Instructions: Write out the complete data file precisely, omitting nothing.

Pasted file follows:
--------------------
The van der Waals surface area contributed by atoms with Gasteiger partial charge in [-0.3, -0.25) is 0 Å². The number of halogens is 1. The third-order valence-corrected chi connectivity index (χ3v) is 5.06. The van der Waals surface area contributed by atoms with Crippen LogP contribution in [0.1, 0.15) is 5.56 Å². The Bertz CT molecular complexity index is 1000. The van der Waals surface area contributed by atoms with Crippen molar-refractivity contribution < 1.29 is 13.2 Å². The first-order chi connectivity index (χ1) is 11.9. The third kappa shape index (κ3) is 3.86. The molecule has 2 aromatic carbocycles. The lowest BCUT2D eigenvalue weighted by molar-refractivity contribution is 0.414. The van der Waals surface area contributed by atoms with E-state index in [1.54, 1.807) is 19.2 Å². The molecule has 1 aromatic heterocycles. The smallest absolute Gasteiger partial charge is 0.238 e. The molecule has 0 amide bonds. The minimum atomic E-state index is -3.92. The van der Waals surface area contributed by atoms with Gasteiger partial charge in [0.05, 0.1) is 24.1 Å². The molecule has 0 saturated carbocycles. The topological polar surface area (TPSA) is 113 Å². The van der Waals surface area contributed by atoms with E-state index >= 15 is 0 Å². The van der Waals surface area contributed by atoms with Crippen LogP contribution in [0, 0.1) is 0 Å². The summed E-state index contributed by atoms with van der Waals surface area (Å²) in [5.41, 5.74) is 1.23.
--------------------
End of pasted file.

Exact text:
The van der Waals surface area contributed by atoms with Gasteiger partial charge in [-0.3, -0.25) is 0 Å². The number of halogens is 1. The third-order valence-corrected chi connectivity index (χ3v) is 5.06. The van der Waals surface area contributed by atoms with Crippen LogP contribution in [0.1, 0.15) is 5.56 Å². The Bertz CT molecular complexity index is 1000. The van der Waals surface area contributed by atoms with Crippen molar-refractivity contribution < 1.29 is 13.2 Å². The first-order chi connectivity index (χ1) is 11.9. The third kappa shape index (κ3) is 3.86. The molecule has 2 aromatic carbocycles. The lowest BCUT2D eigenvalue weighted by molar-refractivity contribution is 0.414. The van der Waals surface area contributed by atoms with E-state index in [1.54, 1.807) is 19.2 Å². The molecule has 1 aromatic heterocycles. The smallest absolute Gasteiger partial charge is 0.238 e. The molecule has 0 amide bonds. The minimum atomic E-state index is -3.92. The van der Waals surface area contributed by atoms with Gasteiger partial charge in [0.05, 0.1) is 24.1 Å². The molecule has 0 saturated carbocycles. The topological polar surface area (TPSA) is 113 Å². The van der Waals surface area contributed by atoms with E-state index >= 15 is 0 Å². The van der Waals surface area contributed by atoms with Crippen LogP contribution in [0, 0.1) is 0 Å². The summed E-state index contributed by atoms with van der Waals surface area (Å²) in [5.41, 5.74) is 1.23.